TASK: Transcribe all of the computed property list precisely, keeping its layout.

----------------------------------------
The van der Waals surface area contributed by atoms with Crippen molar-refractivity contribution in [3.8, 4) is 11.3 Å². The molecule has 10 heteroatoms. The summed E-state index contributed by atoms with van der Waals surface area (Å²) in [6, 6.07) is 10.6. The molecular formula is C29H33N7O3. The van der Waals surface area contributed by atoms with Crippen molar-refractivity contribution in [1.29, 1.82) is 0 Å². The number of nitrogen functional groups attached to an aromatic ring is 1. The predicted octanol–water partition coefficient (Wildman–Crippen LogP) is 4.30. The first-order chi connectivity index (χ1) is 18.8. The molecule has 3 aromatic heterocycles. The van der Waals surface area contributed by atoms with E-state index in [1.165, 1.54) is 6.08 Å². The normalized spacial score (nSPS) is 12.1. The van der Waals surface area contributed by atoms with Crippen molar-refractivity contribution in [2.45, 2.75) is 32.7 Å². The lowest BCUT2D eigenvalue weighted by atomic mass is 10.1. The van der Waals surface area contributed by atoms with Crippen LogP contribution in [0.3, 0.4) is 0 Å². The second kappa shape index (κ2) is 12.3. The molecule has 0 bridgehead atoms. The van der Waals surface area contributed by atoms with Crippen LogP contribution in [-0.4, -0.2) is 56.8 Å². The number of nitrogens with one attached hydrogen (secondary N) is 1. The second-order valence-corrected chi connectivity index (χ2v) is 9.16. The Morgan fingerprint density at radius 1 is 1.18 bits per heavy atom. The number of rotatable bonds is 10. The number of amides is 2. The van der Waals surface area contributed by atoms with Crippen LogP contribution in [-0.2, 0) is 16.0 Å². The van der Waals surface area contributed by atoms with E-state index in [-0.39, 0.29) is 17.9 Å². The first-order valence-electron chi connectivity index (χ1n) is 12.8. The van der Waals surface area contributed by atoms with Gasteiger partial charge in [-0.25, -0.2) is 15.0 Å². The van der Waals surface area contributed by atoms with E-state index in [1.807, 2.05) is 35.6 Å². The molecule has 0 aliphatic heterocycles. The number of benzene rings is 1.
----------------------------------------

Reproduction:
The van der Waals surface area contributed by atoms with Crippen molar-refractivity contribution in [3.8, 4) is 11.3 Å². The molecule has 10 heteroatoms. The summed E-state index contributed by atoms with van der Waals surface area (Å²) in [6, 6.07) is 10.6. The molecular formula is C29H33N7O3. The van der Waals surface area contributed by atoms with Crippen molar-refractivity contribution in [1.29, 1.82) is 0 Å². The number of nitrogen functional groups attached to an aromatic ring is 1. The predicted octanol–water partition coefficient (Wildman–Crippen LogP) is 4.30. The first-order chi connectivity index (χ1) is 18.8. The molecule has 3 aromatic heterocycles. The van der Waals surface area contributed by atoms with E-state index in [1.165, 1.54) is 6.08 Å². The normalized spacial score (nSPS) is 12.1. The van der Waals surface area contributed by atoms with Crippen molar-refractivity contribution in [2.45, 2.75) is 32.7 Å². The lowest BCUT2D eigenvalue weighted by atomic mass is 10.1. The van der Waals surface area contributed by atoms with Crippen LogP contribution in [0.3, 0.4) is 0 Å². The second kappa shape index (κ2) is 12.3. The molecule has 0 bridgehead atoms. The van der Waals surface area contributed by atoms with Crippen LogP contribution in [-0.4, -0.2) is 56.8 Å². The number of nitrogens with one attached hydrogen (secondary N) is 1. The second-order valence-corrected chi connectivity index (χ2v) is 9.16. The Morgan fingerprint density at radius 1 is 1.18 bits per heavy atom. The number of rotatable bonds is 10. The number of amides is 2. The van der Waals surface area contributed by atoms with Crippen LogP contribution in [-0.2, 0) is 16.0 Å². The van der Waals surface area contributed by atoms with E-state index in [-0.39, 0.29) is 17.9 Å². The first-order valence-electron chi connectivity index (χ1n) is 12.8. The van der Waals surface area contributed by atoms with Gasteiger partial charge in [-0.25, -0.2) is 15.0 Å². The van der Waals surface area contributed by atoms with E-state index in [1.807, 2.05) is 35.6 Å². The molecule has 0 aliphatic heterocycles. The number of benzene rings is 1.